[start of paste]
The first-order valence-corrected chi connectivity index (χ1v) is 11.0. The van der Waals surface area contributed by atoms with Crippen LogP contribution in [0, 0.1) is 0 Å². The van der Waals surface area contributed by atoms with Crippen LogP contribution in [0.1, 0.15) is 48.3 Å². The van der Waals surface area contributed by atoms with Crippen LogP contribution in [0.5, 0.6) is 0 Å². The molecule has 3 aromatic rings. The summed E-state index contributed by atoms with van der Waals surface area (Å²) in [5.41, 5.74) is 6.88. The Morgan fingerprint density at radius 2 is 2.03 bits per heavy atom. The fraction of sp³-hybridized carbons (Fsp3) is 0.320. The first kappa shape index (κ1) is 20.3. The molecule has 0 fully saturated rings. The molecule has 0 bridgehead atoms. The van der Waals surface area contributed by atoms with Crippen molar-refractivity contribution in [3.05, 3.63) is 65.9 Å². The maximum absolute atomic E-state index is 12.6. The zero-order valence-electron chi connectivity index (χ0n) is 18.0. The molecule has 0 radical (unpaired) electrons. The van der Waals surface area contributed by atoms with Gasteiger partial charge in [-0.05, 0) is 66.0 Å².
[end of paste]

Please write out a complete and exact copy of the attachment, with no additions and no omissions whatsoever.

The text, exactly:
The first-order valence-corrected chi connectivity index (χ1v) is 11.0. The van der Waals surface area contributed by atoms with Crippen LogP contribution in [0, 0.1) is 0 Å². The van der Waals surface area contributed by atoms with Crippen LogP contribution in [0.1, 0.15) is 48.3 Å². The van der Waals surface area contributed by atoms with Crippen LogP contribution in [0.5, 0.6) is 0 Å². The molecule has 3 aromatic rings. The summed E-state index contributed by atoms with van der Waals surface area (Å²) in [5.41, 5.74) is 6.88. The Morgan fingerprint density at radius 2 is 2.03 bits per heavy atom. The fraction of sp³-hybridized carbons (Fsp3) is 0.320. The first kappa shape index (κ1) is 20.3. The molecule has 0 fully saturated rings. The molecule has 0 bridgehead atoms. The van der Waals surface area contributed by atoms with Crippen molar-refractivity contribution in [3.05, 3.63) is 65.9 Å². The maximum absolute atomic E-state index is 12.6. The zero-order valence-electron chi connectivity index (χ0n) is 18.0. The molecule has 0 radical (unpaired) electrons. The van der Waals surface area contributed by atoms with Gasteiger partial charge in [-0.05, 0) is 66.0 Å².